Living in the midst of a humanitarian disaster: The victims of the Indian floods
Melanie Smith is a Press Officer at Christian Aid
Driving through the mountains towards Rudraprayag in India’s northern Uttarakhand state, the devastation was clear to see. Our car climbed over mounds of earth that have blocked the state highway into the valley following the storms that began on 14 June.
There were chunks of the tarmac missing, forming precarious cracks and holes in the road and leaving a view of the sheer drop to the river below. Further rain has been predicted for the coming days, and locals and visitors alike are bracing themselves for more landslides and flash floods. Helicopters are out again, preparing for what may come.
I’ve been in Uttarakhand for the past four days visiting people affected by the recent monsoon rains – the heaviest to hit the region in 80 years. Visiting a camp set up in a school in Uttrakashi, to the north of the state, I met survivors who have been forced to set up temporary homes with four to five families per classroom.
Many of the people I met belong to dalit – lower caste – communities, who are often socially excluded and discriminated against, are forced to live on the river bank – land that is no use to anyone else – exposing them to life-threatening floods. They explained that they’d woken one day to the find the river near to bursting, and a sea of debris hurtling towards their homes. With no time to rescue belongings, they fled.
They took me to where their homes were now sitting five foot deep with sand and silt, debris and belongings scattered across the roof tops. Sheela Devi, 55, said even though she’s lived there her whole life, she’s too scared to return, that ‘it’s a question of life and death’ for them. The people I met are now receiving food, water, blankets and essential medical care through through Christian Aid’s local partner organisation CASA, support they can’t do without., support they can’t do without. Many told me they hope to be relocated to a safer place, so this can’t happen again.
The many stories that have made their way into the media portray victims like Sheela to be pilgrims or urban communities. But as I discovered when I arrived in the region, communities residing high in the mountains have been greatly affected by the extreme weather too, something that isn’t readily reported.
I trekked for an hour-and-a-half into the Uttrakashi mountains to visit Udari village, a small community of 150 people. Following a cloud burst (an extremely heavy rain in a small area), the hillside started shifting and sections broke away causing landslides. Sitting among them I could see the devastation in their faces, women crying intermittently. Some of the villagers explained that their neighbour Dhanpal Singh’s home was partially crushed, killing his eight-month pregnant wife, his adoptive mother, and two of his children aged four and six. Three members survived – his father, his 10-year-old daughter Arti, and himself. Since the accident, Arti has barely uttered a word.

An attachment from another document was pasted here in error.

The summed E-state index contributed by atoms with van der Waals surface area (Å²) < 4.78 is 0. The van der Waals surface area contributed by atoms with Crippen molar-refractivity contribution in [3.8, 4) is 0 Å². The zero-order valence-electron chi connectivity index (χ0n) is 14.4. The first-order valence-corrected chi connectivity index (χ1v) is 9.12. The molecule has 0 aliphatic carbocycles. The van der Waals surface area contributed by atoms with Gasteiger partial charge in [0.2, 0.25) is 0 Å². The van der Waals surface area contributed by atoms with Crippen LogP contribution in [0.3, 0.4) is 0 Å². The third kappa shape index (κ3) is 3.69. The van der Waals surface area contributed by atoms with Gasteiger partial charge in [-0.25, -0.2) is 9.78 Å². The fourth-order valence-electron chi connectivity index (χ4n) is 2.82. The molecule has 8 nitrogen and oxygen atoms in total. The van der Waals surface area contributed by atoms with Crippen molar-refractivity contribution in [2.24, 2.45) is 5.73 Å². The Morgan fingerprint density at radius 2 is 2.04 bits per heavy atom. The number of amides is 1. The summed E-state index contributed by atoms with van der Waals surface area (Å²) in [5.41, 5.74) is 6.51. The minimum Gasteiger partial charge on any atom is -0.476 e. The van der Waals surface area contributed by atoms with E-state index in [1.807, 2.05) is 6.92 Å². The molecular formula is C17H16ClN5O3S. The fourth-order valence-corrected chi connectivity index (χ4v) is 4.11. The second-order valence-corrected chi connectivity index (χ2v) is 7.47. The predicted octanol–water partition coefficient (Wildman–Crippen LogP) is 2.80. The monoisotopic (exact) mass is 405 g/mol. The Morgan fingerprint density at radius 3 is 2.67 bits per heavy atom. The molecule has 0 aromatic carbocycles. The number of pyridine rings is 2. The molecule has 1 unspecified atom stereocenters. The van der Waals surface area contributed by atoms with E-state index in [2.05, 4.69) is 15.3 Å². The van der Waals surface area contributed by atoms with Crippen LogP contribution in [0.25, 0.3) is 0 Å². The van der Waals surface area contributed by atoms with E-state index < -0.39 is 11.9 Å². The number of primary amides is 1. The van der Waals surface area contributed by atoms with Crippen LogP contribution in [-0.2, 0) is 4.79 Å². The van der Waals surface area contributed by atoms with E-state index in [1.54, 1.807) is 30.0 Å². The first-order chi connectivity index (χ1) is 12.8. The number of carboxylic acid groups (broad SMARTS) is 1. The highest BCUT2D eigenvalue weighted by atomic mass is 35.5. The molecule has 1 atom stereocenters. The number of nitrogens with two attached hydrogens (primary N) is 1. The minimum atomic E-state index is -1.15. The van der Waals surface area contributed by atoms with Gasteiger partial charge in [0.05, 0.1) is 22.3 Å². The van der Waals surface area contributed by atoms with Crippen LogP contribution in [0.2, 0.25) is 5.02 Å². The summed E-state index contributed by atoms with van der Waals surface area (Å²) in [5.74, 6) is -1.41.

The shifting land has caused cracks to appear in many of their houses, and the government has announced that people whose houses have been partially damaged by the extreme weather are entitled to 10,000 rupees. Yet this is little to these people whose lives have been torn apart.
Here in Rudraprayag, the scene of the worst devastation, homes along the national highway – normally crammed with pilgrims at this time of the year, but now eerily empty – fell into the river before the communities’ eyes, everything they own washed away. I saw a small pulley system being used to send food supplies to a village across the river, as the bridge had been washed away by the torrents of water, consequentially cutting off peoples’ food supply. The village’s leader told me that although many people have been killed by the floods, now it’s starvation that’s becoming a huge problem. Having fled the rising waters into the jungle above, many people became weak and disorientated, and are yet to return. Many villages are also cut off, with locals trekking up to 35km to access the government food rations.
This disaster is not over, it is very apparent that people are in need. They have lost everything – friends, family, homes, businesses and agricultural land. In the short term, charitable organisations are planning to distribute tents. This beautiful mountainous landscape is the scene of a real humanitarian disaster, and if the rains continue, it is hard to predict what may happen.
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